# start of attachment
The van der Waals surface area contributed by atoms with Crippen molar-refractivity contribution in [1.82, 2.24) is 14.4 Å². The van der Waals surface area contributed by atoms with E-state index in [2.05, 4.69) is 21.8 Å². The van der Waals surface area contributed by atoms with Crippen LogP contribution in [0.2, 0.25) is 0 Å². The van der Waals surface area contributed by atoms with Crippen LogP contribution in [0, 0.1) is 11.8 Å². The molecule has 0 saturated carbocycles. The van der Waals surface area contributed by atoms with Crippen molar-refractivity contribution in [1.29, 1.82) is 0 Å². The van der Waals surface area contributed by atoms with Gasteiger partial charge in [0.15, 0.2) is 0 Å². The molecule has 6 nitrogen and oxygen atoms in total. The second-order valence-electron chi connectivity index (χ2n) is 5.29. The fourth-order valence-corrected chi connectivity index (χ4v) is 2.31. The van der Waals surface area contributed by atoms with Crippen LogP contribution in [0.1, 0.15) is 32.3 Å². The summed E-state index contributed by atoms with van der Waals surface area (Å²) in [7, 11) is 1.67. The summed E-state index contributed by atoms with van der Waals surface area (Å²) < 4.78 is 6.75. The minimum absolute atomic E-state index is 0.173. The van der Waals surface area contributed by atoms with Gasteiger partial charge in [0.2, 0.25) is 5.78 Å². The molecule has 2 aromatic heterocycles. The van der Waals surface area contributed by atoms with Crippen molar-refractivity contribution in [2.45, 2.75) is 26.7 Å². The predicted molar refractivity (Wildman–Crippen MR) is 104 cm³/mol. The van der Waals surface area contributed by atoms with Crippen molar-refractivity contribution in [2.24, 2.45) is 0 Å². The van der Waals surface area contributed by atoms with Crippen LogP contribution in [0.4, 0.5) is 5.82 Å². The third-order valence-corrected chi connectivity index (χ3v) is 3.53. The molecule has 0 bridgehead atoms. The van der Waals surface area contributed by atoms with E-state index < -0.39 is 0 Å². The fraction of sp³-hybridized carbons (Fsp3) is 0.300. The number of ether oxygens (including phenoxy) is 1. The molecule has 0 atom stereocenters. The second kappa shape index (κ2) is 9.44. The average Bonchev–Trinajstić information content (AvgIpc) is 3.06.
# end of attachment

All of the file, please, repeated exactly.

The van der Waals surface area contributed by atoms with Crippen molar-refractivity contribution in [1.82, 2.24) is 14.4 Å². The van der Waals surface area contributed by atoms with E-state index in [2.05, 4.69) is 21.8 Å². The van der Waals surface area contributed by atoms with Crippen LogP contribution in [0.2, 0.25) is 0 Å². The van der Waals surface area contributed by atoms with Crippen LogP contribution in [0, 0.1) is 11.8 Å². The molecule has 0 saturated carbocycles. The van der Waals surface area contributed by atoms with Crippen molar-refractivity contribution in [1.29, 1.82) is 0 Å². The van der Waals surface area contributed by atoms with Gasteiger partial charge in [0.15, 0.2) is 0 Å². The molecule has 6 nitrogen and oxygen atoms in total. The second-order valence-electron chi connectivity index (χ2n) is 5.29. The fourth-order valence-corrected chi connectivity index (χ4v) is 2.31. The van der Waals surface area contributed by atoms with Crippen LogP contribution in [0.1, 0.15) is 32.3 Å². The summed E-state index contributed by atoms with van der Waals surface area (Å²) in [7, 11) is 1.67. The summed E-state index contributed by atoms with van der Waals surface area (Å²) < 4.78 is 6.75. The minimum absolute atomic E-state index is 0.173. The van der Waals surface area contributed by atoms with Gasteiger partial charge in [0.2, 0.25) is 5.78 Å². The molecule has 2 aromatic heterocycles. The van der Waals surface area contributed by atoms with Crippen molar-refractivity contribution in [2.45, 2.75) is 26.7 Å². The predicted molar refractivity (Wildman–Crippen MR) is 104 cm³/mol. The van der Waals surface area contributed by atoms with Crippen molar-refractivity contribution in [2.24, 2.45) is 0 Å². The van der Waals surface area contributed by atoms with Crippen LogP contribution in [0.4, 0.5) is 5.82 Å². The third-order valence-corrected chi connectivity index (χ3v) is 3.53. The molecule has 0 bridgehead atoms. The van der Waals surface area contributed by atoms with E-state index < -0.39 is 0 Å². The fraction of sp³-hybridized carbons (Fsp3) is 0.300. The number of ether oxygens (including phenoxy) is 1. The molecule has 0 atom stereocenters. The second kappa shape index (κ2) is 9.44. The average Bonchev–Trinajstić information content (AvgIpc) is 3.06.